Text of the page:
Who They Are:
Our House provides free childcare and other services for Atlanta’s homeless children and their families. Our House’s early childhood program serves children from 6 weeks to five years old with a NAEYC-accredited curriculum, immunizations, health check-ups, and special education services. They also have many “family advocacy” programs, such as individual case management, counseling services, referrals, educational workshops, job training, and employment opportunities. Our House also allows families to stay in their emergency shelter for up to six months at a time, where they receive free childcare, meals, laundry services, as well as the other programs listed above.
The Our House website comes from the viewpoint of the Our House team, but the inclusion of the “Our Stories” section on the website was a very wise rhetorical choice. Within this section, authorship changes to mothers who benefitted from Our House’s services. For example, one story is a touching excerpt of a poem written by an Our House mother that she read at her graduation from Our House. Although I had read about the amazing services provide throughout the website, but it was through reading the poem that I realized the scope of the impact that Our House has on Atlanta’s homeless families. In this section, excellent credibility is established because the authors actually received assistance from Our House. As for the rest of the website, credibility is established through the inclusion of staff biographies, a board of directors list, and an advisory board page. While credibility is community respect is established through these pages, “Our Stories” and descriptions of the programs allows the authors of the website to come off as genuine and approachable.
The purpose of the website is to showcase the programs of Our House and the major impact that it makes on the homeless community of Atlanta and Decatur. As I noted above, the website goes in to detail describing the various programs and services available to homeless families. However, the authors of the website made a great rhetorical choice by including an “Accomplishments” section. Before opening the tab, I assumed this section of the website would display awards received or money raised. Instead, accomplishments listed include expanding the Atlanta location to include two more early childhood classrooms, to be equipped to serve 151 students, and the addition of the emergency shelter after merging with Genesis shelter. Showcasing these accomplishments helps serve the purpose of the website by displaying growth and change within the charity, which leads to the secondary intention of the website, attracting donors. When a non-profit is shown to produce change, and provide services that help break cycles of homelessness and poverty, it is more likely to attract donors. On the website, there is a tab for people to donate online. This allows people to donate as much or as little as they like, making it more approachable to those who don’t think their contributions would amount to much. On the other hand, there is a tab that describes donating stocks and securities as well as planned giving. This allows donors to make large legacy gifts to Our House that would endow a fund for generations to come.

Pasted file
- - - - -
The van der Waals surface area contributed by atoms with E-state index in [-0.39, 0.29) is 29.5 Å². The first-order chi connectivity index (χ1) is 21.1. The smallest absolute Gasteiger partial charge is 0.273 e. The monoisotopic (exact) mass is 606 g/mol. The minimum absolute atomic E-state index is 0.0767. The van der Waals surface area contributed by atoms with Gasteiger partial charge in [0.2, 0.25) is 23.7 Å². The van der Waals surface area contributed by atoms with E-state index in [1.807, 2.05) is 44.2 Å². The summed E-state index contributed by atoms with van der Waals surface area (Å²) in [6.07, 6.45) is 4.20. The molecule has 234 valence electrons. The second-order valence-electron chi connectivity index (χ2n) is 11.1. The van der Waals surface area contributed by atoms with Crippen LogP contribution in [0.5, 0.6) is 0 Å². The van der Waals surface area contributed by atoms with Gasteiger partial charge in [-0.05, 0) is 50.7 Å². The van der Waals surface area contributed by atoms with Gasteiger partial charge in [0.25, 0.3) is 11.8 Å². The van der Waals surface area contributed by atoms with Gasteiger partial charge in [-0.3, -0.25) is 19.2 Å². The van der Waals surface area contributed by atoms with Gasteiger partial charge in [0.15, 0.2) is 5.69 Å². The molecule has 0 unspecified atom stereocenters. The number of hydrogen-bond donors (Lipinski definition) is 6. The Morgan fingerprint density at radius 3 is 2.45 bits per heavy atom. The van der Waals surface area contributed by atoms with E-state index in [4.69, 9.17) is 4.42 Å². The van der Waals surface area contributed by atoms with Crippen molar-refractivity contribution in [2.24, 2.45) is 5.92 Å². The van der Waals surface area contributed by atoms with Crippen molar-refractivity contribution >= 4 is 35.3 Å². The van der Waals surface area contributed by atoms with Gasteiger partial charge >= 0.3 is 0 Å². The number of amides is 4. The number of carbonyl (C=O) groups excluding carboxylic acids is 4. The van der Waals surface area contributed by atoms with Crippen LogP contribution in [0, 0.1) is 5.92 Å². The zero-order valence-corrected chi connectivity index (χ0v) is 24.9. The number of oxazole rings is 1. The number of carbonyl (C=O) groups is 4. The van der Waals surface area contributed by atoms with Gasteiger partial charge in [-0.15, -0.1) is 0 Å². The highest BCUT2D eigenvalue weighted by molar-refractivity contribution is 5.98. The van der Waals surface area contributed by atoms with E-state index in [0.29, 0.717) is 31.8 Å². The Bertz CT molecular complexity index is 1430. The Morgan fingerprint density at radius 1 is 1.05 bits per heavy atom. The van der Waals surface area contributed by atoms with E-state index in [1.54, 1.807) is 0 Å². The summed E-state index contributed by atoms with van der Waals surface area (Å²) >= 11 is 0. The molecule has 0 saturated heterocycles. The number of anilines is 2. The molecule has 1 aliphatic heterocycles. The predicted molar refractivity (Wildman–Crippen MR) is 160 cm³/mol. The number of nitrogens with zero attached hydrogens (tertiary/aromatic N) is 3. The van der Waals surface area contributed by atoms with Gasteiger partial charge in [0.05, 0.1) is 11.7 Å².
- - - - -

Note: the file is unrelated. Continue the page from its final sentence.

As I described in the previous section, one audience of the website is potential donors. Donors do not want to donate to a charity that does not produce results, so by displaying the outcomes of programs, as well as accomplishments, donors are more likely to see their contribution as a beneficial investment in the community. Because the website allows online donations and planned giving options, donors do not fit one specific profile. Some may be wealthy families, while others may be working people who want to give back what they can. Another audience of the website is potential volunteers. As a nonprofit organization, Our House must provide all of their services on a budget. That being said, it can be difficult to hire many employees, so many operations must be carried out with the help of volunteers. Sometimes, volunteers may opt out of helping an organization because the duties look too difficult, but the programs described on the Our House website appear to need all types of help, not just certified teachers and nurses. For example, the early childhood program may just need some extra hands in the classroom, or the emergency shelter may need help serving meals. A third audience, who is perhaps the most important, is potential Our House families. Many people forget that homeless people can access the internet, but Atlanta libraries serve hundreds of homeless adults everyday who need the computer access to find employment, shelter, and other services. Also, many people who are not currently homeless may know if they will become homeless in the next couple of days. By finding the Our House website, potential families can find a glimmer of hope.